Dad movies are back, baby–the guns, the beards, the revenge. The dadsploitation genre is all the rage right now [see L.A. Weekly‘s review of Guy Ritchie’s latest Wrath of Man], and the Swedish action-thriller Riders of Justice is here to capitalize on the moment. Mads Mikkelsen stars as the scruffy hero in this gloriously violent Taken knockoff, doing his own spin on Liam Neeson, as a husband and father with a particular set of violent skills. Directed by Swedish veteran Anders Thomas Jensen, the film tries for a fresh interpretation of the formula, but it nevertheless goes down a familiar path.

Mikkelsen (who most will recognize as the deliciously devious Lecter character from the series Hannibal and the villain in Doctor Strange) is perfect as the cold, blank-faced Markus, dispatched from the army after his wife is killed in a subway explosion. Though the police say it was an accident, Markus isn’t so sure. It isn’t normal for trains to just explode, is it? And it’s probably no coincidence that a member of the biker gang Riders of Justice was seen leaving just before the place blew up.

Some answers arrive in the form of Otto (Nikolaj Lie Kaas), a data analyst who was also on the subway. Otto shows up at Markus’ doorstep with his pal Lennart (Lars Brygman), explaining how he hacked into some servers and found out who was behind the bombing. When the police don’t listen to his story, Markus has no choice but to go rogue.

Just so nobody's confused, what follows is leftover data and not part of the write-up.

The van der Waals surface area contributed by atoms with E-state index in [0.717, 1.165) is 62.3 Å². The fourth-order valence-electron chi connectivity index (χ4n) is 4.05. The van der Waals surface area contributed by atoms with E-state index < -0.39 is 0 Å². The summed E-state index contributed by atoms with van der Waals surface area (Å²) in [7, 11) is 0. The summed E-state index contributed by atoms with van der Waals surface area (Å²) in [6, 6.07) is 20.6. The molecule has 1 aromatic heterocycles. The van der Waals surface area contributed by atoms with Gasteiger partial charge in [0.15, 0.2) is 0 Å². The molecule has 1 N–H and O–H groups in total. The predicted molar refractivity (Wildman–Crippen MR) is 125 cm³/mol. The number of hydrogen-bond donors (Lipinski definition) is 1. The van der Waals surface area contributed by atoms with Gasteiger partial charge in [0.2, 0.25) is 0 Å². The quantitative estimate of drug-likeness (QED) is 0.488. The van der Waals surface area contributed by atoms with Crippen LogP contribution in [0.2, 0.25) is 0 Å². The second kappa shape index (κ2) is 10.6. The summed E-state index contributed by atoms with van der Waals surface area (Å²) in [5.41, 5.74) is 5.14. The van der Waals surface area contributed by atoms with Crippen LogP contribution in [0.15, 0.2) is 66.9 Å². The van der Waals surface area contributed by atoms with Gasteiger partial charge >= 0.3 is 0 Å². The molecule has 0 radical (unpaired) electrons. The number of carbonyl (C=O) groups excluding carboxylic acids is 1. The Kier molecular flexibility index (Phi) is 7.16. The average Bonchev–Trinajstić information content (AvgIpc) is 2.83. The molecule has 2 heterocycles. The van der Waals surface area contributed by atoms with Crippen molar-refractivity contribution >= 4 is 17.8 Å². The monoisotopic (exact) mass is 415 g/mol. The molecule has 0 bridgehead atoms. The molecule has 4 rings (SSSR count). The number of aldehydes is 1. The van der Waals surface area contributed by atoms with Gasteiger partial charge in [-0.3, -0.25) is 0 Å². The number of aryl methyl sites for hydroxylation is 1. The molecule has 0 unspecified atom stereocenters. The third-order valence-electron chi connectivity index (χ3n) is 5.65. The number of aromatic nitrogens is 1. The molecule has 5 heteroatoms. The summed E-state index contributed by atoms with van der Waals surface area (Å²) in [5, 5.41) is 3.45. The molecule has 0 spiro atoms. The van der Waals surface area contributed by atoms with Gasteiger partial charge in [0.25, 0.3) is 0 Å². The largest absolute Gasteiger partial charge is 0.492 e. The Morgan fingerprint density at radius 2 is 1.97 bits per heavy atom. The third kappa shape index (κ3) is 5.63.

The tone of Riders is far more grim than the sardonic deadpan of Taken or the dazzling, played-for-laughs Nobody. The weight makes it feel depressing at times (do we really need so many shots of people crying?). But some scenes hit a real nerve, like the shootout in a field of dead leaves, frightened trees, trembling rain clouds and thundering wind chimes– clearly a reflection of Markus’ state of mind.

What’s even more unique, however, is that our lone ranger isn’t actually alone. He goes into battle with dumb and dumber (Otto and Lennart), and teams up with computer whiz Emmenthaler (Lars Brygmann) and Ukranian sex worker, Bodashka (Gustav Lindh), who saw the first killing in Markus’ spree. Using Markus’ barn as a base of operations, they set up their next move and learn how to assemble their weapons, as well as help Markus and his daughter, Mathilde, sort out their long-standing issues.

At the heart of the dadsploitation genre is the affection between a father and his offspring, and Mikkelsen has always had great chemistry with young actors. That spark in Riders comes from his scenes with Andrea Heick Gadeberg, who plays the kind yet distant daughter. It’s Mathilde’s younger, wiser perspective that pushes Markus to take control of his life. And shockingly, the tough guy is willing to grow and evolve, along with the genre itself–even if it is as bloody and violent as it’s always been.

Riders of Justice is in select theaters now.


LA Weekly